The hipster was right.  The dream boots were a nightmare.  My feet were utterly overwhelmed with agony.  The Internet promised that my pedi-torture would eventually lead to a euphoric nirvana.  I didn’t know if I was strong enough to make it to that promised land.

But I did.

The agony eventually morphed into mere pain, traveled through mildly uncomfortable and landed solidly in the hipster’s predicted vision about my boots.

They were awesome.

I was transformed.

I. Did. Love. Them.

When I put on my boots that morning I became a rock star.  I became a poet.  I was a rebel.  I was a visionary.  I had secrets and darkness and a riot in my brain.  I had insight and intensity and inspiration in my blood.  My boots and I stormed into the store that day screaming at you.  We were bold and fearless and ready to conquer.

Yeah, you should have been looking at my boots. 

You would have seen all that.

But no.  You saw avocados.

Check This Out!

The New York Times believes that Tenth of December by George Saunders is the best book you will read this year.  

This collection of short stories is different.  It is provocative.   It will make you question.  It will make you think.  It will give you some serious book withdrawal when you are done.   You really should check it out.

Tuesday, January 14, 2014

Her Spunk Left This World

The cat stared back.

She was the only brave one.

We could barely stand to look her in the eye.  

We wondered if she knew these were her last hours alive.

The college girl held onto the cat and sobbed.   As a small, squeaky voiced elementary school girl, she had wandered through the shelter cages and declared that the mottled brown mess with the white patch on her belly was the one.  And now, 10 years later, she had rushed home from college to say goodbye. 

Tomorrow the husband and I would take our fluffy Millie Willie Silly Billy Pumpkin Pie Kitty Cat to the vet.  The sympathetic vet would take a needle and stick it into her.  Our Millie would look us in the eye as the last of her spunk left this world.   We would stand there with our box of Kleenex and would watch her die.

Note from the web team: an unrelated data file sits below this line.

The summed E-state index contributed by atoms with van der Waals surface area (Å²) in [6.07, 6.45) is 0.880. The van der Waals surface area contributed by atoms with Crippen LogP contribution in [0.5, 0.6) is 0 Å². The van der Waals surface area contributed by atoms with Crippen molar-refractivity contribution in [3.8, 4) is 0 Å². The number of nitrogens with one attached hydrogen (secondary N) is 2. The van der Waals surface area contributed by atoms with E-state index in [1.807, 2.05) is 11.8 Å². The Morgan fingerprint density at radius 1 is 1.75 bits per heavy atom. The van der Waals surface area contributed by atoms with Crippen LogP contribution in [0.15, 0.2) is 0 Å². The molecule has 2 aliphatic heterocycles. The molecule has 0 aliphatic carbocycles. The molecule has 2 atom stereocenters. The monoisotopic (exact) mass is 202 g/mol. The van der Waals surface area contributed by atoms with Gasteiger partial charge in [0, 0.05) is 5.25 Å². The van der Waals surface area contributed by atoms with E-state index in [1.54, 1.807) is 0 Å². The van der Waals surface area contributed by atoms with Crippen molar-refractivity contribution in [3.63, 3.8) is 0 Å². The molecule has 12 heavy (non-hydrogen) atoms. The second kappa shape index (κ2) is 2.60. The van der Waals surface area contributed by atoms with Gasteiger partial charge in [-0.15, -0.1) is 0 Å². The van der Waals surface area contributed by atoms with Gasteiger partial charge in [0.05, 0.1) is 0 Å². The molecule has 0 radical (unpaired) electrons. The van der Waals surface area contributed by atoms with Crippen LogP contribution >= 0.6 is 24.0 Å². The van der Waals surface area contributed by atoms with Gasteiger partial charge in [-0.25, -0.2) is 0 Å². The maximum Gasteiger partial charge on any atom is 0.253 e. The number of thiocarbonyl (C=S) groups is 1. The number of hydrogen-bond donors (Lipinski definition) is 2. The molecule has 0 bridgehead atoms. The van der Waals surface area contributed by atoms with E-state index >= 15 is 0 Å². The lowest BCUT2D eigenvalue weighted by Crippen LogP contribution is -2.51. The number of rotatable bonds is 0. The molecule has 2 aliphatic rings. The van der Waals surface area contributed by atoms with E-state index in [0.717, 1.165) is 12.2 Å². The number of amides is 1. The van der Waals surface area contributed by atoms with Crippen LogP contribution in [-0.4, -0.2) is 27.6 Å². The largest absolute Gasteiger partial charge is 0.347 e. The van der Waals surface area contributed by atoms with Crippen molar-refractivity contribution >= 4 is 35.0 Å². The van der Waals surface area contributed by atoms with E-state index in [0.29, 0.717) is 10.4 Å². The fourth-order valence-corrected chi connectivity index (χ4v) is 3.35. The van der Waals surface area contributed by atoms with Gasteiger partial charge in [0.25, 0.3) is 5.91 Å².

We would pay the vet to do this.

Because we felt it was the best thing to do.
Because we weren’t rich and couldn’t afford to pay for the treatment she deserved.
Because we didn’t want to see her suffer.

This is what we told ourselves.

We were miserable.

The college girl stared blankly at the children gathered around Santa.  She had rushed back to school so she could volunteer at a Christmas party for the neediest children in her community.  Two hours ago she was holding her sick cat.  Now she wondered if the cat was even still alive.

She was miserable.

The little girl didn’t own a coat.  Her mother said the girl’s thin sweatshirt didn’t keep her warm or dry when she waited for the bus.  While the little girl sat on Santa’s lap, the college girl helped her mother pick out a small warm coat from the pile of donated ones.  The mother moved on to pick out a Christmas present for her daughter.  It would be the only thing that would be under the tree this year.   The college girl watched as the mother then took the little girl to get her face painted and to pick out a brand new book to take home.  The little girl couldn’t stop smiling.

She was happy.

After a few hours, the college girl walked out of the building with a fellow volunteer.   The college girl said she should hurry back to her dorm to study for her finals.  The volunteer, a foster mother, said she should hurry back home to the baby she was currently taking care of.   “She’s a sweet baby who’s had a tough life already,” the woman told the college girl.  “This little baby’s dad got angry and threw her against the wall. Right now her head is held together with staples.”

The woman smiled and waved as she walked away.

When I talked to the college girl I expected crying, I expected sad.

But her voice was calm.

I worried out loud.

She assured me she was fine. 

I questioned that.

She told me about her day. 

She told me her problems didn’t seem so big anymore.

When we said our prayers that night we prayed that our Millie was in a good place.  But we also prayed for that little girl and that little baby. 

We were grateful.

Check This Out!

I highly recommend the book, The Boys in the Boat, by Daniel James Brown.  Tons of history, drama and inspiration ensure you won't put it down. It's being made into a movie-that should tell you how good it is.